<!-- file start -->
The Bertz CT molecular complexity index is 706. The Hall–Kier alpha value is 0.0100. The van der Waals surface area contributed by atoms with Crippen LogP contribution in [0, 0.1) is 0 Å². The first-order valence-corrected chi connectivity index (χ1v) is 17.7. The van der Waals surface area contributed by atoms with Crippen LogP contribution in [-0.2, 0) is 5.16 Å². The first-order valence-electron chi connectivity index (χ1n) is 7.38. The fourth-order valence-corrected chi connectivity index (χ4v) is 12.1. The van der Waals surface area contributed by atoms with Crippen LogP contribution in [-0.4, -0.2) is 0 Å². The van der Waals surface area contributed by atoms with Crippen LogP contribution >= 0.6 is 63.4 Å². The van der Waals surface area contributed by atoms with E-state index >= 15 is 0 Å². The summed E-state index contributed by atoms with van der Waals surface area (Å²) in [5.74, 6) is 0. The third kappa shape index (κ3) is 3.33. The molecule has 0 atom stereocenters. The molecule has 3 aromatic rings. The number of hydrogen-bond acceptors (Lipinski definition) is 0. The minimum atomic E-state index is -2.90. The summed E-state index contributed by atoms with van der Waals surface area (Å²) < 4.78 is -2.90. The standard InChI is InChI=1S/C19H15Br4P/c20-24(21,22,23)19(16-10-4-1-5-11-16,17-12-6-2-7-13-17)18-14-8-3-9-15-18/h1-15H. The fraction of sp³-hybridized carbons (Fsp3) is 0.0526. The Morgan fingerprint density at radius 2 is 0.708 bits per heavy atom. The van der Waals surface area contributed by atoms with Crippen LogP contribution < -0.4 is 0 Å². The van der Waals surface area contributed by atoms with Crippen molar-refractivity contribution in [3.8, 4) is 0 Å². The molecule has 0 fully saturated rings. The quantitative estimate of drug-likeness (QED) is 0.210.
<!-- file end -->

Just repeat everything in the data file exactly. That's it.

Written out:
The Bertz CT molecular complexity index is 706. The Hall–Kier alpha value is 0.0100. The van der Waals surface area contributed by atoms with Crippen LogP contribution in [0, 0.1) is 0 Å². The first-order valence-corrected chi connectivity index (χ1v) is 17.7. The van der Waals surface area contributed by atoms with Crippen LogP contribution in [-0.2, 0) is 5.16 Å². The first-order valence-electron chi connectivity index (χ1n) is 7.38. The fourth-order valence-corrected chi connectivity index (χ4v) is 12.1. The van der Waals surface area contributed by atoms with Crippen LogP contribution in [-0.4, -0.2) is 0 Å². The van der Waals surface area contributed by atoms with Crippen LogP contribution >= 0.6 is 63.4 Å². The van der Waals surface area contributed by atoms with E-state index >= 15 is 0 Å². The summed E-state index contributed by atoms with van der Waals surface area (Å²) in [5.74, 6) is 0. The third kappa shape index (κ3) is 3.33. The molecule has 0 atom stereocenters. The molecule has 3 aromatic rings. The number of hydrogen-bond acceptors (Lipinski definition) is 0. The minimum atomic E-state index is -2.90. The summed E-state index contributed by atoms with van der Waals surface area (Å²) < 4.78 is -2.90. The standard InChI is InChI=1S/C19H15Br4P/c20-24(21,22,23)19(16-10-4-1-5-11-16,17-12-6-2-7-13-17)18-14-8-3-9-15-18/h1-15H. The fraction of sp³-hybridized carbons (Fsp3) is 0.0526. The Morgan fingerprint density at radius 2 is 0.708 bits per heavy atom. The van der Waals surface area contributed by atoms with Crippen LogP contribution < -0.4 is 0 Å². The van der Waals surface area contributed by atoms with Crippen molar-refractivity contribution in [3.8, 4) is 0 Å². The molecule has 0 fully saturated rings. The quantitative estimate of drug-likeness (QED) is 0.210.